14: “You are the light of the world. A city on a hill cannot be hidden.
15: Neither do people light a lamp and put it under a bowl. Instead they put it on its stand, and it gives light to everyone in the house.
16: In the same way, let your light shine before men, that they may see your good deeds and praise your Father in heaven. (Matt 5).
Heavenly Father, Please help us as your people to be salt and light in the society around us, loving them as our neighbours and boldly living out the truth of the gospel. We ask this in the name of Jesus Christ our Saviour, the way, the truth and the life. Amen
The Midweek Bridge 13 October 2021
Thank you to Ian for providing this message
“For God so loved the world”
Reading: Amos ch.1 – This is a hard passage to read but I would recommend reading it before starting this study and then keeping your Bible open.
Prayer: – Lord, there are many hard words in this passage but please help us to grasp the importance of their message to our hearts at this time.
Heb.ch.1 v.1/2 reads – “In the past God spoke to our forefathers through the prophets at many times and in various ways, but in these last days he has spoken by his Son, whom he appointed heir of all things, and through him he made the universe.”
One wonderful fact of that statement is that – “God spoke.” The message the Son speaks to us today affirms and confirms the words spoken through the prophets. God never abandoned those who were faithful to him but also frequently reached out, in his grace, to a rebellious people. – “God spoke.” – Why does God speak to the nations? Perhaps we can see the answer in God sending Jonah to Nineveh – they repented and God blessed them. In Luke ch12, Jesus told a story of the “Rich Fool” – to him God said – “You fool! This very night your life will be demanded from you.” – Did that man heed that warning given to him in his final hours? – Do we listen to God’s warnings, which are given in love? – Do the words given to the prophets still speak to us today? – Do we need to pay attention to them?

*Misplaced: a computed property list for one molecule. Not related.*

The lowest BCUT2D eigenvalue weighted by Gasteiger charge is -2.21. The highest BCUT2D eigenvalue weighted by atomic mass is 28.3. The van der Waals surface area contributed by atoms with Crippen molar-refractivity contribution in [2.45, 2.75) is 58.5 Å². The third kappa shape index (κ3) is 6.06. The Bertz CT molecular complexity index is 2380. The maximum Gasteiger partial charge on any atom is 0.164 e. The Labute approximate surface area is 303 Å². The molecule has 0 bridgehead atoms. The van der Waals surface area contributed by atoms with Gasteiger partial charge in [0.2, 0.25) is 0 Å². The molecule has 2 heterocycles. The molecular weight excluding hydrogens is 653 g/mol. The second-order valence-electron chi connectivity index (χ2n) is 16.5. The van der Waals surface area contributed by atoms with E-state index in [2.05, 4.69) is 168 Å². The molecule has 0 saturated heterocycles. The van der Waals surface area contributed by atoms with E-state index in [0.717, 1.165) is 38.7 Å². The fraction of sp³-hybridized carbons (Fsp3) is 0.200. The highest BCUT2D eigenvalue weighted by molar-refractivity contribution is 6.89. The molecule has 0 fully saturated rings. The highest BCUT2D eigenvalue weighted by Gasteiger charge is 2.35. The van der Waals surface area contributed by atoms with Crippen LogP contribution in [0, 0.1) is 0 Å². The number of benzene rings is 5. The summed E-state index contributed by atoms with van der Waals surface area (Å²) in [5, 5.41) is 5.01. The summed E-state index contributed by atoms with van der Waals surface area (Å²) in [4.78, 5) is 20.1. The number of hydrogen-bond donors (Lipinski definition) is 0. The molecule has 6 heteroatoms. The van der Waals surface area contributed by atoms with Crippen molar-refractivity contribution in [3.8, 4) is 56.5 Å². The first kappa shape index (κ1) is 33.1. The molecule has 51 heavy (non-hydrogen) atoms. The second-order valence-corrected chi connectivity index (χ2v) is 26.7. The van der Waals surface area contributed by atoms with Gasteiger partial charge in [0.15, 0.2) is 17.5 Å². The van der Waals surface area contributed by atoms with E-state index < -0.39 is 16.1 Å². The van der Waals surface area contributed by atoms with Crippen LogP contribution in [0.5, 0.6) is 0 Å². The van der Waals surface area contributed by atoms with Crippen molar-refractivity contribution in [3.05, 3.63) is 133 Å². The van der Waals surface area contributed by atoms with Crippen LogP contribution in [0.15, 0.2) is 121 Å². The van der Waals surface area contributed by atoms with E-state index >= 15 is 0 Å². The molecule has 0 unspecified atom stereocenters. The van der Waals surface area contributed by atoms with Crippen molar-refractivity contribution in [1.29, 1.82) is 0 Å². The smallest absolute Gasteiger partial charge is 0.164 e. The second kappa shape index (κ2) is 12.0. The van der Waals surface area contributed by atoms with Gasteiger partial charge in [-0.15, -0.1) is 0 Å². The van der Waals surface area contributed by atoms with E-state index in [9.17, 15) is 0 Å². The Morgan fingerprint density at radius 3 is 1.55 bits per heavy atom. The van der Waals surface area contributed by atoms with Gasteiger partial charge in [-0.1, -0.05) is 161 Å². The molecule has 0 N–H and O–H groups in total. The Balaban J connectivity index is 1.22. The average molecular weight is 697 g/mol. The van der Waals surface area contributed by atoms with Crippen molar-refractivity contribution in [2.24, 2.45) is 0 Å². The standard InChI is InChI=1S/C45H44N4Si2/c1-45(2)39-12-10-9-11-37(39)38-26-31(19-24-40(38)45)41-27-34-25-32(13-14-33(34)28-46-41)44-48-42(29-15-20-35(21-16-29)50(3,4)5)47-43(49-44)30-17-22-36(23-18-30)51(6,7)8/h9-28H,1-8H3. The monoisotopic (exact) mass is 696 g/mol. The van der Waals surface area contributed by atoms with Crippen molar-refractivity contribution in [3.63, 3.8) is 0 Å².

Amos ch1 v.1 tells us a little of the man God chose to deliver his message to Israel – a shepherd from an insignificant village called Tekoa which was a few miles south of Jerusalem. As a shepherd he was likely to have driven flocks several miles – anywhere from Egypt to Damascus thus spending many hours in the wilderness. The period was around 760 to 746BC, a time of a divided nation; the ten tribes under Jeroboam of Israel and the two tribes under Uzziah of Judah; they were often at war with each other. But, this first chapter is addressed to the neighbours of Israel, warring, gentile nations.
Also, in verse 1, there is a reference to a great earthquake and in v.2 we read that the pastures of the shepherds and the top of mount Carmel were drying up at the sound of God’s voice roaring from Zion; so, Amos starts his message in a time of environmental disasters and wars – not too different from modern times.
This first chapter is addressed to five neighbours of Israel – Damascus – Gaza – Tyre – Edom – Ammon – For each one the message starts with – “For three sins – even for four, I will not turn back my wrath.” This indicates how repeatedly these nations have sinned against God and his people. God is very angry with these neighbours of the land of Israelwho were frequently at war with the two nations of Israel and Judah; God will not withdraw his punishment.